Visviki-Magula, a Neolithic tell settlement in the south-eastern plain of Thessaly near Lake Karla, is one of the excavations that were conducted by Hans Reinerth in his position as the head of the “Reichsamt für Vorgeschichte” (Reich Office of Prehistory), “Sonderkommando Griechenland des Einsatzstabes Reichsleiter Rosenberg 1941” (Special unit for Greece of the Reichsleiter Rosenberg Taskforce 1941). An examination of the biographies of the excavation participants shows that the results of the excavations published in the “Völkischen Beobachter” (People’s Observer) were tarnished by Nazi ideology.
The excavations became widely known due to the discovery of a so-called ‘megaron’, which was dated to the late Neolithic Arapi phase and interpreted as a ‘Nordic’ building type. The study of the plans, however, revealed that the settlement remains on the highest point of the tell cannot be understood as a ‘megaron’, but rather belong to several settlement phases. A clay oven with associated clay walls on stone bases probably date to the Arapi phase, whereas several stone foundations and the base of a round oven probably date to the Dimini phase.
More than 3000 pottery fragments have been preserved from the archaeological material. Pottery from the lowest layers of a section in the north-western part of the Magula point to a late Early Neolithic date for the founding of the settlement. A number of sherds date to the Middle Neolithic and the beginning of the Late Neolithic. A few fragments demonstrate the use of the settlement during the Final Neolithic (Chalcolithic) and the beginning of the Early Bronze Age.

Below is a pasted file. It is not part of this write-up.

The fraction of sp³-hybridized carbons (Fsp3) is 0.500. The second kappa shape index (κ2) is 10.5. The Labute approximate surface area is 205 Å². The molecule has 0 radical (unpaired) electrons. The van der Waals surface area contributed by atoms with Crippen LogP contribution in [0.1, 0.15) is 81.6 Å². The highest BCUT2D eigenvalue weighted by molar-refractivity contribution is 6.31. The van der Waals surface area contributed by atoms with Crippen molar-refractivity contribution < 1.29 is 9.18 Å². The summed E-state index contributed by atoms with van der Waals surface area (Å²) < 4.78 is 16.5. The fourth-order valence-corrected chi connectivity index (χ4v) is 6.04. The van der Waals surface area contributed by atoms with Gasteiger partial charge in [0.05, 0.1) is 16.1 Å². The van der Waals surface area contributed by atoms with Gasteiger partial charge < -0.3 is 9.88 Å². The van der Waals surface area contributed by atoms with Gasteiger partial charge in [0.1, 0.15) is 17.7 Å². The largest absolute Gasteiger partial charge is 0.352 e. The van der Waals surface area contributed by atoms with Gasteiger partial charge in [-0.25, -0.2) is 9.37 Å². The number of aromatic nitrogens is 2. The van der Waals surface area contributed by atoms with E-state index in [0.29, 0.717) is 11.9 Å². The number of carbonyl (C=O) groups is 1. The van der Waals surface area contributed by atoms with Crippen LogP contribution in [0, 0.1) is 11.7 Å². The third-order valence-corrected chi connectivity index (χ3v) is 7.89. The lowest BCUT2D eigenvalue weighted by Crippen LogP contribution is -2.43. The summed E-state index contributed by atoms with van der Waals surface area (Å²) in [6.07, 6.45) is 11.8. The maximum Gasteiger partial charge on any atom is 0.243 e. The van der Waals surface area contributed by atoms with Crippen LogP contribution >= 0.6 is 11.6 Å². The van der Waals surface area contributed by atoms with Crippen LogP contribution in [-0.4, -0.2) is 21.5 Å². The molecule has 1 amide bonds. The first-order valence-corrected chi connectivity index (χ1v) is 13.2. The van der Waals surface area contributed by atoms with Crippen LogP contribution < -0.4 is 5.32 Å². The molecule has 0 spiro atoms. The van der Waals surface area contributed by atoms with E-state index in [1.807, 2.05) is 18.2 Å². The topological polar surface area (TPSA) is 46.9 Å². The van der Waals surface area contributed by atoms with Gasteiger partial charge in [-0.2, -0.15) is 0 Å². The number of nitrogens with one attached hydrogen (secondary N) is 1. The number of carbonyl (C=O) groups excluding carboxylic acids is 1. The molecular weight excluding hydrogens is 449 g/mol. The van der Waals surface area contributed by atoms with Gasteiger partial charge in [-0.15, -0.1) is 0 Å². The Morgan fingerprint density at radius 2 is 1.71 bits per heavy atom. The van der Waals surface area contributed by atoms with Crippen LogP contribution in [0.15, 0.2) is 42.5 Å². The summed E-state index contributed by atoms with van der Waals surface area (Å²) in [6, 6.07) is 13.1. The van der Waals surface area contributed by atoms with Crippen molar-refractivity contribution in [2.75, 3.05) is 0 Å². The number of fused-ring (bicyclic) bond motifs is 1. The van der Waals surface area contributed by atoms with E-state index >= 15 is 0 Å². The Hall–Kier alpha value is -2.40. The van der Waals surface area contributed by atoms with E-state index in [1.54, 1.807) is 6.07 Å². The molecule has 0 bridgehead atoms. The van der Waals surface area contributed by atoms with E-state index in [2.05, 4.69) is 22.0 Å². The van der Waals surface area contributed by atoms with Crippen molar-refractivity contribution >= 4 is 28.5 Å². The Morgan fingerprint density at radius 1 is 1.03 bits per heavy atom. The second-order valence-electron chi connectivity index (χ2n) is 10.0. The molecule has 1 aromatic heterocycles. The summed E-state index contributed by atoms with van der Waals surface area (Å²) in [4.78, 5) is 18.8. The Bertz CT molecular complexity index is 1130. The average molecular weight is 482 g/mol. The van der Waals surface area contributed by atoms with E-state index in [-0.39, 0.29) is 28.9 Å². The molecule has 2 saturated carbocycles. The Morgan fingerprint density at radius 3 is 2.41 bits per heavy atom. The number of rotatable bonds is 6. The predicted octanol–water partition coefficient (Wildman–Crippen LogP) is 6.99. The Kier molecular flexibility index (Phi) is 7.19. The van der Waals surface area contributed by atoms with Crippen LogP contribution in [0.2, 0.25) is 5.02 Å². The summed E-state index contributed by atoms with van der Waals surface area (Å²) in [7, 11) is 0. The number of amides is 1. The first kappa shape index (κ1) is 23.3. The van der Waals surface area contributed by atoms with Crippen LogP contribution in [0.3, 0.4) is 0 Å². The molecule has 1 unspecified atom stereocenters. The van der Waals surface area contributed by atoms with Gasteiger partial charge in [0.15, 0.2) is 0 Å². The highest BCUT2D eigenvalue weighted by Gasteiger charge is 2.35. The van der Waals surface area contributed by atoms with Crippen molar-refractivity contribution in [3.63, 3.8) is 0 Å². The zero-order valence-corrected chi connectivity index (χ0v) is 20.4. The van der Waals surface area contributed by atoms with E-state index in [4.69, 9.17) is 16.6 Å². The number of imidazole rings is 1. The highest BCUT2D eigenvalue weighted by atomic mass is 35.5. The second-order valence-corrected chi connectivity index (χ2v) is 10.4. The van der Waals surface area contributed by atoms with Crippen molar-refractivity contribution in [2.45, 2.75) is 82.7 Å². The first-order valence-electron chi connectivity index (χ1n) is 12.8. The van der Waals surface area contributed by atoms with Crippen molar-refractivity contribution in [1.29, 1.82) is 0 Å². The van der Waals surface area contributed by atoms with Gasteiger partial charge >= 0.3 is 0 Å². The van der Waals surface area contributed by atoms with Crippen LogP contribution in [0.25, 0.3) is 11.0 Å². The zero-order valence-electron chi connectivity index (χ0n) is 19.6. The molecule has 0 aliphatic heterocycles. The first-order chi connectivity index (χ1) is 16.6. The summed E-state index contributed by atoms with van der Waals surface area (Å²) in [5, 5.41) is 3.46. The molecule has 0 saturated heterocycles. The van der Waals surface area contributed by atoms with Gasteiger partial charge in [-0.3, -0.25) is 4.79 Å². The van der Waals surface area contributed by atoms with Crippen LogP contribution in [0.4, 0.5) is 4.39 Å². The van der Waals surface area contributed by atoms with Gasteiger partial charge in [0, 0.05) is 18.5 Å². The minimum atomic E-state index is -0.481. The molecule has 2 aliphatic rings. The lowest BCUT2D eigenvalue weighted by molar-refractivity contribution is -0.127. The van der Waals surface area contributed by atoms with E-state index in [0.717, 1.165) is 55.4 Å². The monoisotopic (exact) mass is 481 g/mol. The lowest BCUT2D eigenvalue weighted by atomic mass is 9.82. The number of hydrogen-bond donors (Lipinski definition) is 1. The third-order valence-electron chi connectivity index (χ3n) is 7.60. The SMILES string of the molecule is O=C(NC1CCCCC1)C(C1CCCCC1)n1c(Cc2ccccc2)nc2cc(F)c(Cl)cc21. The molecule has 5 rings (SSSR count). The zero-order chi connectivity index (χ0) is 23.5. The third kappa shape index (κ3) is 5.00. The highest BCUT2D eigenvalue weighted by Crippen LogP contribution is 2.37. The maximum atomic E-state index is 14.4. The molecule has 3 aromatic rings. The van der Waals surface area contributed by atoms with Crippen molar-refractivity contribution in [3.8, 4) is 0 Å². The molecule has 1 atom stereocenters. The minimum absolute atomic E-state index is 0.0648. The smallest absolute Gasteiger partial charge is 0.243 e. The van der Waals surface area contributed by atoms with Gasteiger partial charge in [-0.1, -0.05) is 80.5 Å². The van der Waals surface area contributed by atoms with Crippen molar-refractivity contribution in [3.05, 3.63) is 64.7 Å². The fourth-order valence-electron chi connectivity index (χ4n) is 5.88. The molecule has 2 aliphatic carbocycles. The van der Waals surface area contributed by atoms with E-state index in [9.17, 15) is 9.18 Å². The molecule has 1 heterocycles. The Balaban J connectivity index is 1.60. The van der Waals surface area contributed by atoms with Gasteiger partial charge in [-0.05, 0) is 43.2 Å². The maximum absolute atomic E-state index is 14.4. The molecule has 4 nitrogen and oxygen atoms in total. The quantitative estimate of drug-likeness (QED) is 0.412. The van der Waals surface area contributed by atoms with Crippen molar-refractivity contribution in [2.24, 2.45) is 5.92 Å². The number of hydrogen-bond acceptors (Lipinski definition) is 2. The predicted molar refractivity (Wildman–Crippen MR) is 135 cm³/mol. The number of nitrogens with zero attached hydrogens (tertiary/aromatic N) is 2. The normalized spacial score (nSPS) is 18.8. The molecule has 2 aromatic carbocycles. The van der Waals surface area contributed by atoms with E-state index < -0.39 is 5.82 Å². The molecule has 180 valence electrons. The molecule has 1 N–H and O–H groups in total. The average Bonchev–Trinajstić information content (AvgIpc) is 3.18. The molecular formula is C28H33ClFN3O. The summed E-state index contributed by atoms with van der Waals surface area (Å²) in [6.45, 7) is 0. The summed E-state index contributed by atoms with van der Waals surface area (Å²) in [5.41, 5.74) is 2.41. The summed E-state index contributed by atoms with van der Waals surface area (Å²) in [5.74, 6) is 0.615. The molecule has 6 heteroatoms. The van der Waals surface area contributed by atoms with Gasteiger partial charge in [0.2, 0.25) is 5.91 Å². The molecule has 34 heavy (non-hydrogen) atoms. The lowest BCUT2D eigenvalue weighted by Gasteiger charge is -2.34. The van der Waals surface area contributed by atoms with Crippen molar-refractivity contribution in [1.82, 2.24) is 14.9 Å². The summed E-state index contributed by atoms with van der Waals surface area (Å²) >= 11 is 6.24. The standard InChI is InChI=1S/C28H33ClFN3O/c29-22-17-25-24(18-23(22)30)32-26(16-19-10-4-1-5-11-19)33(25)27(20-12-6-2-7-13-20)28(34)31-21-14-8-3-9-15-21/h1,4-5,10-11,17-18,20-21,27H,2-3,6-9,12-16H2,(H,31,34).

The main part of the decorated and monochrome pottery belongs to the Late Neolithic Arapi and Dimini phases. While the decorated pottery of the Arapi phase has a diverse repertoire of vessel shapes, the painted pottery of the Dimini phase is largely confined to bowls. It is difficult to track the differentiation in an earlier and a later phase postulated in the literature for the Dimini phase. In any case, the occurrence of the brown-on-light painted Dimini ware in the uppermost layers of Visviki-Magula suggests a relatively late appearance of this ware. According to their shape, monochrome pottery of the Arapi phase is often used for eating and drinking. The monochrome pottery of the Dimini phase, however, appears to have been produced much more frequently for cooking and storage.
Petrographic analyses show that Visviki-Magula was part of a network, with connections to the northeast and northwest of the plain of Thessaly. Shapes and decorations of the particularly rich assemblage of Arapi phase polychrome pottery show commonalities with Pevkakia-Magula on the Gulf of Volos, which are not found in the northern plain of Thessaly. A similarly close relationship seems to have existed during the Dimini phase. Other than that, a certain typological and stylistic homogeneity can be recognised from the pottery of the Dimini phase, which extends over the entire distribution area of Dimini pottery.
Finds that inform about the subsistence practices of the settlement are limited to a few animal bones and a manuscript on the plant remains of the Magula. Eighty percent of the chipped stone tools were produced from obsidian from the island of Melos. Their study revealed that the core reduction process did not take place on Visviki-Magula but presumably by specialists in the coastal settlements on the Gulf of Volos. Tool production on-site is mainly confined to the modification of blades and flakes. In contrast, Spondylus shells were processed to make jewellery on Visviki-Magula. This proves that this most valuable trading commodity was not only produced in coastal settlements but also in many household production sites.